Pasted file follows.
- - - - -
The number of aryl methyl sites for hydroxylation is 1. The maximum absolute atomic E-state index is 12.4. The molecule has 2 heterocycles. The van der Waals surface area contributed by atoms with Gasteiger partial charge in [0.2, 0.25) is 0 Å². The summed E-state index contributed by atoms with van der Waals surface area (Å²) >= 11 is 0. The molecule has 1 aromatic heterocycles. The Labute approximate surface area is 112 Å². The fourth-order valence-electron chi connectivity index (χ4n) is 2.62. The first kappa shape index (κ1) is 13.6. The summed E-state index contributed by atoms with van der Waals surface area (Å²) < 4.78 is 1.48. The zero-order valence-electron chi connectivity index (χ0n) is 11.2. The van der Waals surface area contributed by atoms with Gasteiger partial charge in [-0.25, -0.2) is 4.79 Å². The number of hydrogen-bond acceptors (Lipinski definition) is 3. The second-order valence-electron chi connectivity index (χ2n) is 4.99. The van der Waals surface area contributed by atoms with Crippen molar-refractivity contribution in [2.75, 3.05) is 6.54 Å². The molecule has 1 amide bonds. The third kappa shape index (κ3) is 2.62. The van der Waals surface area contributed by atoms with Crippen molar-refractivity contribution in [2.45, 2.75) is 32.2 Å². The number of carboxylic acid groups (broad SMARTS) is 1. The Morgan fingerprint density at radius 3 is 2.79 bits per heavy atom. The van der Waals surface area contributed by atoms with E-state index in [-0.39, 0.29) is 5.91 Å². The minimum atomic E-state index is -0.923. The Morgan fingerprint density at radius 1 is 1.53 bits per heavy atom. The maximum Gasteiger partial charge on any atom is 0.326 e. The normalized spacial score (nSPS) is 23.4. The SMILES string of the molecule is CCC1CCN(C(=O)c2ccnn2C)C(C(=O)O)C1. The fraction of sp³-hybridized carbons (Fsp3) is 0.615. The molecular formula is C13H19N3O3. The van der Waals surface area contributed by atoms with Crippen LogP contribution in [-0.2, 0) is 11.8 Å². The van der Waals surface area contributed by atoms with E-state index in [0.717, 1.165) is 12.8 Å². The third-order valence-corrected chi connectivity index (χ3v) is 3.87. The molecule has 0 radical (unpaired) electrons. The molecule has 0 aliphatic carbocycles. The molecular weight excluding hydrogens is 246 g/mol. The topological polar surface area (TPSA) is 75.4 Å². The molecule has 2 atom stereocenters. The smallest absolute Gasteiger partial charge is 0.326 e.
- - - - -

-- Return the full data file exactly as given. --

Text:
The number of aryl methyl sites for hydroxylation is 1. The maximum absolute atomic E-state index is 12.4. The molecule has 2 heterocycles. The van der Waals surface area contributed by atoms with Gasteiger partial charge in [0.2, 0.25) is 0 Å². The summed E-state index contributed by atoms with van der Waals surface area (Å²) >= 11 is 0. The molecule has 1 aromatic heterocycles. The Labute approximate surface area is 112 Å². The fourth-order valence-electron chi connectivity index (χ4n) is 2.62. The first kappa shape index (κ1) is 13.6. The summed E-state index contributed by atoms with van der Waals surface area (Å²) < 4.78 is 1.48. The zero-order valence-electron chi connectivity index (χ0n) is 11.2. The van der Waals surface area contributed by atoms with Gasteiger partial charge in [-0.25, -0.2) is 4.79 Å². The number of hydrogen-bond acceptors (Lipinski definition) is 3. The second-order valence-electron chi connectivity index (χ2n) is 4.99. The van der Waals surface area contributed by atoms with Crippen molar-refractivity contribution in [2.75, 3.05) is 6.54 Å². The molecule has 1 amide bonds. The third kappa shape index (κ3) is 2.62. The van der Waals surface area contributed by atoms with Crippen molar-refractivity contribution in [2.45, 2.75) is 32.2 Å². The number of carboxylic acid groups (broad SMARTS) is 1. The Morgan fingerprint density at radius 3 is 2.79 bits per heavy atom. The van der Waals surface area contributed by atoms with E-state index in [-0.39, 0.29) is 5.91 Å². The minimum atomic E-state index is -0.923. The Morgan fingerprint density at radius 1 is 1.53 bits per heavy atom. The maximum Gasteiger partial charge on any atom is 0.326 e. The normalized spacial score (nSPS) is 23.4. The SMILES string of the molecule is CCC1CCN(C(=O)c2ccnn2C)C(C(=O)O)C1. The fraction of sp³-hybridized carbons (Fsp3) is 0.615. The molecular formula is C13H19N3O3. The van der Waals surface area contributed by atoms with Crippen LogP contribution in [-0.2, 0) is 11.8 Å². The van der Waals surface area contributed by atoms with E-state index in [0.717, 1.165) is 12.8 Å². The third-order valence-corrected chi connectivity index (χ3v) is 3.87. The molecule has 0 radical (unpaired) electrons. The molecule has 0 aliphatic carbocycles. The molecular weight excluding hydrogens is 246 g/mol. The topological polar surface area (TPSA) is 75.4 Å². The molecule has 2 atom stereocenters. The smallest absolute Gasteiger partial charge is 0.326 e.